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Vodafone Smart Tab 2 review

A big, clunky, tablet that fails to wow but manages to deliver

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The Vodafone Smart Tab 2 comes with both the stock Android browser and Chrome. The Ice Cream Sandwich browser operates well, although it can be a touch slow.

Vodafone Smart Tab 2 review

Resisizing and features such as requesting a desktop site, tabbed browsing and downloading web-pages for offline viewing (particularly useful when you're on a 3G data plan) are available.

A slightly annoying, but not deal breaking, downside is that that the browser doesn't sync up with any other browser that you might have on another device. Chrome allows you to do this if you use Chrome on your desktop, phone and tablet. You can access boomarks, history and preferences from any device because it's all held on the cloud.

As with most tablets, flash is not supported. But this won't be much of an issue for the average user since websites that require flash (BBC iPlayer, YouTube) will have an app that can access its content.

The device does have an ace up its sleeve however - 3G connectivity -which is as speedy as your phone (so for many of us in the UK, not very speedy at all).

There isn't an offline one off price for the tablet, it has to be purchased with a tariff from Vodafone and the tariffs aren't cheap - £29 a month for a whopping 24 month contract and 2GB of data, which is reduced to £20 for new customers.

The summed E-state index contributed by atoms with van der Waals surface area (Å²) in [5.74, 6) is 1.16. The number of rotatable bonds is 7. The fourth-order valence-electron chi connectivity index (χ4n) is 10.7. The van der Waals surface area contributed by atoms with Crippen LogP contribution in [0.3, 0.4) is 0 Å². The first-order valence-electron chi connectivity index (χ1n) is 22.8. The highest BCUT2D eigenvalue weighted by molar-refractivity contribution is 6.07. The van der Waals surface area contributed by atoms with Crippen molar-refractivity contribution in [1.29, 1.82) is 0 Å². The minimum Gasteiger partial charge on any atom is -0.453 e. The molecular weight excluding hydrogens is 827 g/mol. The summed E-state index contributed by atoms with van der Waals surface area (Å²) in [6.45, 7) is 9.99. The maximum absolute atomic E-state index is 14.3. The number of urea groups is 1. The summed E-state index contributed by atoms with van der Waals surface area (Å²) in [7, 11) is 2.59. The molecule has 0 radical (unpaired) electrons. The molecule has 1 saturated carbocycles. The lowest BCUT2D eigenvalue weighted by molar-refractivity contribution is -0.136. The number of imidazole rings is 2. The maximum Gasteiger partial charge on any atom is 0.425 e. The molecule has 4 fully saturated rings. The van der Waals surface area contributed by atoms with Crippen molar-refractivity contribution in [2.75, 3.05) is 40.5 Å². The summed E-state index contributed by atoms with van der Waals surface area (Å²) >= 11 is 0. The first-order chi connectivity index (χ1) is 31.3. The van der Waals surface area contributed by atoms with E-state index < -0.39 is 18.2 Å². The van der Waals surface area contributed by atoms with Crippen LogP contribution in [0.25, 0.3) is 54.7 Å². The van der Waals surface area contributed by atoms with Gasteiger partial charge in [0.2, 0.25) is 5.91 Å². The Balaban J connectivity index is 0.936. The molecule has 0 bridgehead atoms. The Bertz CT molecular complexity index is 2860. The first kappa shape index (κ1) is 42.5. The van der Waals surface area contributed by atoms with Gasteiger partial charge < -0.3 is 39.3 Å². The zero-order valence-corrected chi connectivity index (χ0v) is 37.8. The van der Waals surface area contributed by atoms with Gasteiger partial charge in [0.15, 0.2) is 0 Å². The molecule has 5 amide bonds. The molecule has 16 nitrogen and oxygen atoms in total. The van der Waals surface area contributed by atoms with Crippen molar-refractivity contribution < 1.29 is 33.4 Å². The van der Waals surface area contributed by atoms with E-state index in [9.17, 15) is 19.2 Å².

Vodafone Smart Tab 2 review

Both 3G and Wi-Fi options are make the tablet more of an attractive purchase, especially if you consider the fact that similar devices with the same connectivity will usually cost over £200.

To fully load the TechRadar desktop site via the stock browser over Wi-Fi took a reasonable 15 seconds, which might not sound like much, but if you compare it to a Nexus 7 which took 9 seconds you can see the gulf. Over 3G it took a shocking 83 seconds. Over Wi-Fi, the mobile site took a blink of an eye to load, about 3 seconds, and over 3G it took about 5 seconds.

Websites load to the correct size automatically, which is something that isn't always standard for all tablets – check out the StarPad 7 review in the buying guide and you'll see what we mean.

You can zoom in and out (by pinching) and the picture will adjust to the most readable clarity that's possible with this screen. Black and white text is passable but because the screen isn't the best, it lacks the crisp finish that other 1080p would offer.